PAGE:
It’s usual at this time of year for journalists to make predictions – something I’ve tended to avoid as a fool’s game beset by needless optimism, over-excitement or the patently obvious. But for 2015, I’ll make an exception and offer one forecast as a counterpoint to some of the hyperbole you will no doubt have come across.
My prediction is this: nothing much particularly different will happen in technology in 2015.
Yeah, I know, a bit dull. Sorry.
We will continue to hear a lot about the buzzwords we heard a lot about in 2014 – cloud, mobile, big data, digital, internet of things, wearable technology – all of which are at different stages of adoption and maturity, and all of which will continue their merry progress along those paths.
The giant Consumer Electronics Show in Las Vegas this week was dominated by announcements related to the internet of things (IoT), but nothing that is going to break through into the mainstream this year. Wearables will get plenty of headlines, particularly when the Apple Watch goes on sale, but aside from the inevitable Apple fanboys and early adopter geeks, it’s not going to set the world alight yet – the form factor is too unproven.
Cloud adoption will continue to grow – as it continued to grow in 2014. Mobile will continue to expand in enterprise IT, as it did last year. Big data will still be big, but mostly for the big companies with big budgets. More companies – and government bodies – will come to realise their future is digital, and wend their way in that direction at varying rates of change. But these are all journeys that are well underway, and are mostly unstoppable trends now.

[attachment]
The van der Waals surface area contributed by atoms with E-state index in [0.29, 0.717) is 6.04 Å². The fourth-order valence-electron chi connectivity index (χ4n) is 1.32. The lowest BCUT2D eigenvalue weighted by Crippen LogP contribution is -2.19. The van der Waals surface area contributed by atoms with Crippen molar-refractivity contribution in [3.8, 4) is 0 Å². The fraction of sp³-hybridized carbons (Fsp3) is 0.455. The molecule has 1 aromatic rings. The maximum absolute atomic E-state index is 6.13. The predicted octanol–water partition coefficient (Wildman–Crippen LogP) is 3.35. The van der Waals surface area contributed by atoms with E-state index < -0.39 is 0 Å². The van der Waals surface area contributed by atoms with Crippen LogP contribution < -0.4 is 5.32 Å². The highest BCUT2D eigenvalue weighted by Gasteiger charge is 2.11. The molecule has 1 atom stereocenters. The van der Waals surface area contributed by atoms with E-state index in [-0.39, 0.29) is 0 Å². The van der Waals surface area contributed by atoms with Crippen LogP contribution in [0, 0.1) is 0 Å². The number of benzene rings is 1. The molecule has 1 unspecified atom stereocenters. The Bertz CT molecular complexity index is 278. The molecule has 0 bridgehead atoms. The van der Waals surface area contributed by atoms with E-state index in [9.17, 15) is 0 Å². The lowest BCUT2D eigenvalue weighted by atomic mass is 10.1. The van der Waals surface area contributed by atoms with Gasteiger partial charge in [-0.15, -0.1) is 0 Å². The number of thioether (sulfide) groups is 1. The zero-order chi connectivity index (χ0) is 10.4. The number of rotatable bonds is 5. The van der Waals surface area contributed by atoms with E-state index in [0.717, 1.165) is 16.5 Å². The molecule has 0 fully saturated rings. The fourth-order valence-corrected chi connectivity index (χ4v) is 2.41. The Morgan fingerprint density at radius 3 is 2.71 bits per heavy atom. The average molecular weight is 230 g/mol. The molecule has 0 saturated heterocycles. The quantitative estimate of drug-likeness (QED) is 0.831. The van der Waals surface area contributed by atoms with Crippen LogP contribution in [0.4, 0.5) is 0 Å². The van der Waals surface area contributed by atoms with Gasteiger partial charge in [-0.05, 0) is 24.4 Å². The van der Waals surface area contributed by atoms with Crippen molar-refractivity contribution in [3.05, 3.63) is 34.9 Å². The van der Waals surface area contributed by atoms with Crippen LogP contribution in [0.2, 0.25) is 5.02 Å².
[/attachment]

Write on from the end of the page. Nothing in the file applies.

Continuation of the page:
Having said all that, we are on the cusp of something very big. Not this year, I suspect, but starting in 2016, and then progressing over the subsequent two or three years, such that in 2020 we will look back on this five-year period as a dramatic time of change – the time the digital revolution really accelerated.
Today, we’re still waving red flags in front of motor cars to warn passers-by, in terms of where we are in that revolution. But the digital equivalent of the Ford Model T is very close. It needs cloud to gather more trust, mobile to be more secure, data to be better protected, and the internet of things to commoditise. It needs digital skills to be more widely available, and companies to be confident enough in the economy to invest again in innovation – although many will not, and will fall by the wayside as a result, including some very big names.
So spend 2015 doing what you’re doing, but in the process take a deep breath and get ready, because the inevitable, unstoppable and dramatic acceleration of the digital age is getting very close.